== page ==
7 Musicals Head to Broadway This Fall, but 100 More Lie in Wait

I have friends who keep a spreadsheet of every show they’ve seen, cross-indexed to their Playbill collection.

I’m the opposite. I toss my Playbills but keep Excel fired up with compulsive catalogs of what’s coming next.

Especially for musicals, it’s a highly unreliable list. Some shows have sat on it undisturbed since the 20th century. I don’t think the stage adaptation of “My Man Godfrey,” first announced in 1985 and occasionally re-announced ever since, will ever actually open on Broadway. And was ABBA really going to write a version of “Marty”? No, that must have been a typo — though I’m not sure for what.

On the other hand, at least one show I thought would never make it off the list unfortunately did. (Clue: It involved an escape to Margaritaville.) In my “comments” column for dubious entries, I sometimes include useful information like “Whut?”

In any case, it’s around this time of year that I traditionally cull and update the herd, getting excited or terrified about what’s headed my way. So far, seven Broadway musicals are in the “definite” column, having been officially announced for the fall.

They make an unusual grouping. To begin with, only one, “1776,” is a revival — and that one might as well be new. As reshaped by Diane Paulus and Jeffrey L. Page in the post-“Hamilton” manner, and featuring a cast of women, nonbinary and transgender performers, the American Independence pageant aims to offer a more inclusive history than our real past did.

Also unusual: Among the six new musicals, only “A Beautiful Noise,” based on the life and songs of Neil Diamond, is a biographical jukebox. (Will Swenson, who does swagger very well, stars.) And only two others — a very modest proportion compared to most seasons — are Hollywood adaptations.

One of those is “Almost Famous,” based on Cameron Crowe’s 2000 coming-of-age film about a young man swept up in a 1970s rock ’n’ roll dream. It may ensure some authenticity that Crowe has written the book for the show, and, with the composer Tom Kitt, the lyrics.

The other Hollywood adaptation is “Some Like It Hot,” based on the 1959 Billy Wilder comedy. If you think you’ve seen it onstage before, you’re partly right; it was first turned into a musical, called “Sugar,” in 1972. That version’s score was by Jule Styne and Bob Merrill; this one’s by their natural inheritors, the “Hairspray” team of Marc Shaiman and Scott Wittman.

The remaining incoming musicals, though no less exciting, may be even more familiar. (I’ve already seen two of them in earlier productions.) “Kimberly Akimbo,” based on David Lindsay-Abaire’s play about a girl with a premature-aging condition, ran Off Broadway, at the Atlantic Theater Company, last season. “KPOP,” a behind-the-scenes look at the Korean pop music industry, was another Off Broadway hit, in 2017. Both will have big adjustments to make for larger theaters and audiences, and I’m eager to see how they do it.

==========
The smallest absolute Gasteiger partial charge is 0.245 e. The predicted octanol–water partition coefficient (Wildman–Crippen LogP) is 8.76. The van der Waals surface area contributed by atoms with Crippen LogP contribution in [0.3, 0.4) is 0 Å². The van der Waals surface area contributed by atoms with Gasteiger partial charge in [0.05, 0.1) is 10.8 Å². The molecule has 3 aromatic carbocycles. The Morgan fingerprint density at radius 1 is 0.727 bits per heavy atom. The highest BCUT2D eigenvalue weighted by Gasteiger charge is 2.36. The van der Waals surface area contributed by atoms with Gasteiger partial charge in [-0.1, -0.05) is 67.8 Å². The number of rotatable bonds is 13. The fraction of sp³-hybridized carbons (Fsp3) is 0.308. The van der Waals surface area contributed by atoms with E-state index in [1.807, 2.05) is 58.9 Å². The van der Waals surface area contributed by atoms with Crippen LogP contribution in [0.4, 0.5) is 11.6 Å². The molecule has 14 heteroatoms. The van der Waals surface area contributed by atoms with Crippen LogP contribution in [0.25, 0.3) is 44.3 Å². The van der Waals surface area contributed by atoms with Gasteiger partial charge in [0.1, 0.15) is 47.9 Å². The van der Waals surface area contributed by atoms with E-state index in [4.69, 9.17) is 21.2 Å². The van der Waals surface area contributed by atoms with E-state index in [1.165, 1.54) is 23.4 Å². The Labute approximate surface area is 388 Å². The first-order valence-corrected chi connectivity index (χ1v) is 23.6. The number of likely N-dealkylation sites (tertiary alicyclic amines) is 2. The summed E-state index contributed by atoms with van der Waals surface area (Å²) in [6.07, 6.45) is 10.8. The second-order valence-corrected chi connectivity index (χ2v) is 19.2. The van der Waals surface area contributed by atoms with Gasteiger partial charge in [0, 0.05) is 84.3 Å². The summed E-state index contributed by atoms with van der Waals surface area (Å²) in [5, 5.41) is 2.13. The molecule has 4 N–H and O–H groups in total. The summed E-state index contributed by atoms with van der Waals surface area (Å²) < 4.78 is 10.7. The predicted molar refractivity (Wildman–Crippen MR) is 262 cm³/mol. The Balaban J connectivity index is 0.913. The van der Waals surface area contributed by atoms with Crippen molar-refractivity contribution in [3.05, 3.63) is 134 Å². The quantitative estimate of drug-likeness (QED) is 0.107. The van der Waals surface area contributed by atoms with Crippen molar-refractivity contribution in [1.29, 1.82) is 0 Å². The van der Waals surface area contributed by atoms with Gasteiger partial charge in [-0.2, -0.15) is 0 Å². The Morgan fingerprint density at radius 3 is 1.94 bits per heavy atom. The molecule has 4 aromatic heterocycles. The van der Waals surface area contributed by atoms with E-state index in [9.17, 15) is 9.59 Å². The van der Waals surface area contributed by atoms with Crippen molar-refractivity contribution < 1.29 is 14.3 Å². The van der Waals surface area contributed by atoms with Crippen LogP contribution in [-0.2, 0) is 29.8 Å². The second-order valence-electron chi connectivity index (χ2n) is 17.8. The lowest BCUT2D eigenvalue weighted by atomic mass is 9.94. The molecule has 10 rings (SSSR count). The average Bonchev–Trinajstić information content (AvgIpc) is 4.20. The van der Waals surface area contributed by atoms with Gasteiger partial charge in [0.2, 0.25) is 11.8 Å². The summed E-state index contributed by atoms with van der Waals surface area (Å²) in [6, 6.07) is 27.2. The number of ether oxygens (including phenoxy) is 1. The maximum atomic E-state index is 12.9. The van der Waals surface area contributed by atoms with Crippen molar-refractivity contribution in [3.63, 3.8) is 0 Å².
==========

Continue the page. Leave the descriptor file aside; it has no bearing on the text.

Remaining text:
Then there’s “& Juliet,” which has been playing in London (with a pandemic interruption) since 2019, and which is the only show on my spreadsheet to start with a typographical symbol. From a distance, it appears to be a mash-up of several Broadway tropes: updated Shakespeare, romantic fantasy and hit parade. Its songs, by Max Martin, are mostly familiar from recordings by Britney Spears, Katy Perry, Backstreet Boys and the like.

But the seven sure musicals this fall are only the tip of my Excel iceberg. Slightly below the water line are shows almost certain to announce their arrival quite soon, including the revival of Bob Fosse’s “Dancin’,” the stage adaptation of “The Devil Wears Prada” and the London hit “Everybody’s Talking About Jamie.”

Diving a bit deeper, we get to a larger school of wannabes. Many seem fascinating; “Lempicka,” for one, about the hedonistic Polish painter, has been getting good reviews for its various tryout productions.

Others seem stuck in development hell. “Harmony,” the Barry Manilow show about a singing group in Nazi Germany, had its world premiere in 1997; it took 25 years to get as far as the tip of Manhattan, where it had a brief run this spring. At its final performance there, Manilow’s collaborator Bruce Sussman told the audience, “I’d like to think of today as only the end of the beginning!”

Everyone does, even the bottom feeders, those mystifying creatures someone apparently once considered a good idea. “Magic Mike”? “The Honeymooners”? The Baby Jessica Falls in the Well musical? The adaptation of “Paradise Lost”? (Only one of those is made up.)

But for list-compulsives like me — my spreadsheet includes nearly 100 titles, from “A Little Princess” to “Zanna” — the quality of the product hardly matters. What I like to contemplate is the vast array. Sometimes I envision the titles as a swarm of planes taxiing at airports all over the country: “Bhangin’ It,” “Trading Places,” “Black Orpheus,” “Beaches,” even the “Untitled Roy Rogers Musical.” They haven’t lifted off yet, and some of them are out of fuel, but they’re on the runway, eager noses all pointed in our direction.

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